Barber blocking controversy #1: Sato vs. Wilson (VIDEO)

0 Comments
This video is no longer available. Click here to watch more NBC Sports videos!

Takuma Sato was given a penalty for impeding Justin Wilson in the end of Q2, and was barred from continuing into the Firestone Fast Six despite a quick enough time to advance.

“We got a qualifying penalty for impeding so we’re not able to move on to next session,” Sato’s team director Larry Foyt told IMS Radio. “This whole deal, everyone’s trying to make room, and there becomes an accordion effect. What happens three cars ahead then trickles back. We lost our best laps as well getting held up.”

Sato explained his side of the story from the driver’s seat.

“In the second segment I had to back off because there was a slower car in front of me at the exit of Turn 5,” he said. “So I abandoned my qualifying lap and I tried to stretch the space. I checked my mirror on the back straight and there was no one there and then going through Turns 7 and 8 which is where the elevation changes which is probably the worst place for Justin Wilson to catch me because I couldn’t see anything behind me. When I was able to see that he was coming on I tried to keep my line tight and let him have the racing line. Obviously it was close but I was disappointed to be penalized.”

Wilson, usually as gentlemanly as they come, was less diplomatic after the incident.

“I’m really upset by what happened,” he said. “The No. 19 Boy Scouts of America Honda was really fast today. We definitely had a top three car today, possible even a pole-winning one. My red tires were just coming in and I was working on a very quick lap when Sato slowed down in front of me and didn’t get out of the way. That caused me to slow down and have to go around him. Once I came in into the pits I ran right to the IndyCar trailer to see if they saw the incident. They took Sato’s two fastest laps away, which was some sort of justice. I just feel bad for the crew because they have given me a pole winning car this weekend.”

Scott Dixon’s take on the matter was humorous, given he fell victim to a mistakenly issued penalty from race control at Milwaukee last year.

“I didn’t know race control had it in them. Good to see,” he opined.

This video is no longer available. Click here to watch more NBC Sports videos!

Sergio Perez wins rain-delayed race in Singapore over Leclerc; Verstappen seventh

Sergio Perez Singapore
Clive Rose/Getty Images,
0 Comments

SINGAPORE — Max Verstappen’s Formula One title celebrations were put on hold after the Red Bull driver placed seventh at a chaotic Singapore Grand Prix, won by his teammate Sergio Perez on Sunday.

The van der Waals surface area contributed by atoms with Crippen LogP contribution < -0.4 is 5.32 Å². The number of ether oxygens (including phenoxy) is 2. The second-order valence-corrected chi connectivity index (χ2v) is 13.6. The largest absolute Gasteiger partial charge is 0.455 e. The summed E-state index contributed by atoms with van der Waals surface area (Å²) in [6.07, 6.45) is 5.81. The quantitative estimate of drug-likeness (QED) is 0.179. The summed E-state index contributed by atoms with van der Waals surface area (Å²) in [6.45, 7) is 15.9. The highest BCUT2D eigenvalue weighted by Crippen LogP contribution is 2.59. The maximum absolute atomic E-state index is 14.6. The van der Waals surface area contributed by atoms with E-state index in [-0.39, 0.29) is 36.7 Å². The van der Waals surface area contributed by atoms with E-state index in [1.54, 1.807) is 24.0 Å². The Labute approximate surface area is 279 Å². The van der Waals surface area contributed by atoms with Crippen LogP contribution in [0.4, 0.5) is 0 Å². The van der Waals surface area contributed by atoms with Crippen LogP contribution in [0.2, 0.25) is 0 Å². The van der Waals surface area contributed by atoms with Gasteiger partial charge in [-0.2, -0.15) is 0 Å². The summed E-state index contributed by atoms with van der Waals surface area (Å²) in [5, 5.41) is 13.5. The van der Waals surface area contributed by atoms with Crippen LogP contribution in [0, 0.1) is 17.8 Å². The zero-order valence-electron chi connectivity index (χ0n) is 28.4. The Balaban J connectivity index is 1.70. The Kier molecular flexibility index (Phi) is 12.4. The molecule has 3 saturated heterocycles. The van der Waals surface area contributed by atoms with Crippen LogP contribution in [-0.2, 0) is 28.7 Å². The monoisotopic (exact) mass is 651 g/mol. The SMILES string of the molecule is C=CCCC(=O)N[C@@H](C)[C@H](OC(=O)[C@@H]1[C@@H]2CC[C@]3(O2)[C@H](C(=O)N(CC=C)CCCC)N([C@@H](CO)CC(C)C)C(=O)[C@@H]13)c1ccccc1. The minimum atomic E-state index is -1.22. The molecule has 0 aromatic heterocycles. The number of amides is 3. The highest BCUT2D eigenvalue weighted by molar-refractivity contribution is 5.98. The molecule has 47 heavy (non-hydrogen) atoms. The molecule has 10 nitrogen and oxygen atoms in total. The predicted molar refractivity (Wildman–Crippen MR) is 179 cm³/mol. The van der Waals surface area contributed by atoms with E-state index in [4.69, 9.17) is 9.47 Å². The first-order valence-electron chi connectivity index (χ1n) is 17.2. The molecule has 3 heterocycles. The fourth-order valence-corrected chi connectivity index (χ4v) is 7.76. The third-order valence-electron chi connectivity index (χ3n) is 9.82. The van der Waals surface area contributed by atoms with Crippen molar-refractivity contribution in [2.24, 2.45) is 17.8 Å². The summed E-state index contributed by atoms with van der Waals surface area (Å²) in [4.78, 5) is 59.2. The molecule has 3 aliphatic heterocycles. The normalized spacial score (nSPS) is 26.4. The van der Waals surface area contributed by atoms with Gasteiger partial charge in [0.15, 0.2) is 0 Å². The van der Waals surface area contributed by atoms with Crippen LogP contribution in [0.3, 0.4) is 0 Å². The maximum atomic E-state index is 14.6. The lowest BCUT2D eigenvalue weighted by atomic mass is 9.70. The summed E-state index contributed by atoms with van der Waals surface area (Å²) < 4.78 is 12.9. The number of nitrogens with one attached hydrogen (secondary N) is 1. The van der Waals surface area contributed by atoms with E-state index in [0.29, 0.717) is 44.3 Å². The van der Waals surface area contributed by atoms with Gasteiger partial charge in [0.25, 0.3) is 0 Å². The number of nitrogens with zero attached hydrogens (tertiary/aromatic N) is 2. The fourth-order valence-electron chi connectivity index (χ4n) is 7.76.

Perez’s second win of the season saw him finish 7.6 seconds ahead of Ferrari’s Charles Leclerc, with Leclerc’s teammate Carlos Sainz Jr. in third place.

Perez was investigated for a potential safety car infringement but still kept the win after a 5-second time penalty for dropping too far back after being warned.

Verstappen had won the past five races but needed to win here and finish 22 points ahead of Leclerc to be crowned champion for a second straight season. That could happen next weekend at the Japanese GP.

Verstappen made a mistake after the second safety car restart, following AlphaTauri driver Yuki Tsunoda’s crash on Lap 36. When Verstappen tried to overtake Lando Norris’ McLaren, he locked his tires and needed to pit again.

Leclerc started from pole position with Verstappen going from eighth after a team blunder in qualifying.

The race start was delayed by more than an hour to clear water off the Marina Bay Circuit track following heavy rainfall. Drivers had to finish the 61-lap race within a two-hour window; 59 laps were completed.

Tricky conditions saw the virtual safety car deployed three times and DRS was allowed with about 30 minutes remaining.

Perez made a good start and jumped past Leclerc while Verstappen dropped several places. The first safety car was on Lap 8 when Zhou Guanyu’s Alfa Romeo was cut off by Nicholas Latifi’s Williams.

Perez got away cleanly at the restart, while Verstappen climbed into seventh behind Fernando Alonso – whose 350th F1 race ended disappointingly when his engine failed on Lap 21, bringing out the first VSC.

With the track still damp, drivers decided against changing to quicker tires – apart from Mercedes’ George Russell, who struggled for grip.

Hamilton made a rare mistake on Lap 33 and thudded into the crash barrier. Soon after, the leading drivers changed tires in a flurry of stops. They did so just before the safety car was deployed again following Tsunoda’s error.

Verstappen overtook Sebastian Vettel’s Aston Martin right at the end for seventh place.